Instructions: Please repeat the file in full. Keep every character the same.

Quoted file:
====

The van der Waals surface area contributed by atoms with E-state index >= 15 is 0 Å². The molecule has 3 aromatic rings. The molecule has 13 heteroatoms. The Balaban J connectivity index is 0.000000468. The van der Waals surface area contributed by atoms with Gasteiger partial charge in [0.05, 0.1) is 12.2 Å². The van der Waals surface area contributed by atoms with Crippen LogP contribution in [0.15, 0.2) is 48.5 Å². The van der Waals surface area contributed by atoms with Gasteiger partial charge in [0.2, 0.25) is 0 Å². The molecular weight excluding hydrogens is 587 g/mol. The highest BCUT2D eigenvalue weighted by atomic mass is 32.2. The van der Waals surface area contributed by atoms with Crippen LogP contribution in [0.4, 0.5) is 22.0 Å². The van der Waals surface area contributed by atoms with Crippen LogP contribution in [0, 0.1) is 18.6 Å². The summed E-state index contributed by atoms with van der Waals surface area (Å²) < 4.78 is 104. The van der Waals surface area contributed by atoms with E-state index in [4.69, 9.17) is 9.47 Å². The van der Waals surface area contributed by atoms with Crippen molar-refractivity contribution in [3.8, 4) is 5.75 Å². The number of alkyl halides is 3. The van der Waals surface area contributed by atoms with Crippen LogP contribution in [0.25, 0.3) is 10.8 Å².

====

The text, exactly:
The van der Waals surface area contributed by atoms with E-state index >= 15 is 0 Å². The molecule has 3 aromatic rings. The molecule has 13 heteroatoms. The Balaban J connectivity index is 0.000000468. The van der Waals surface area contributed by atoms with Gasteiger partial charge in [0.05, 0.1) is 12.2 Å². The van der Waals surface area contributed by atoms with Crippen LogP contribution in [0.15, 0.2) is 48.5 Å². The van der Waals surface area contributed by atoms with Gasteiger partial charge in [0.2, 0.25) is 0 Å². The molecular weight excluding hydrogens is 587 g/mol. The highest BCUT2D eigenvalue weighted by atomic mass is 32.2. The van der Waals surface area contributed by atoms with Crippen LogP contribution in [0.4, 0.5) is 22.0 Å². The van der Waals surface area contributed by atoms with Crippen LogP contribution in [0, 0.1) is 18.6 Å². The summed E-state index contributed by atoms with van der Waals surface area (Å²) < 4.78 is 104. The van der Waals surface area contributed by atoms with E-state index in [4.69, 9.17) is 9.47 Å². The van der Waals surface area contributed by atoms with Crippen molar-refractivity contribution in [3.8, 4) is 5.75 Å². The number of alkyl halides is 3. The van der Waals surface area contributed by atoms with Crippen LogP contribution in [0.25, 0.3) is 10.8 Å².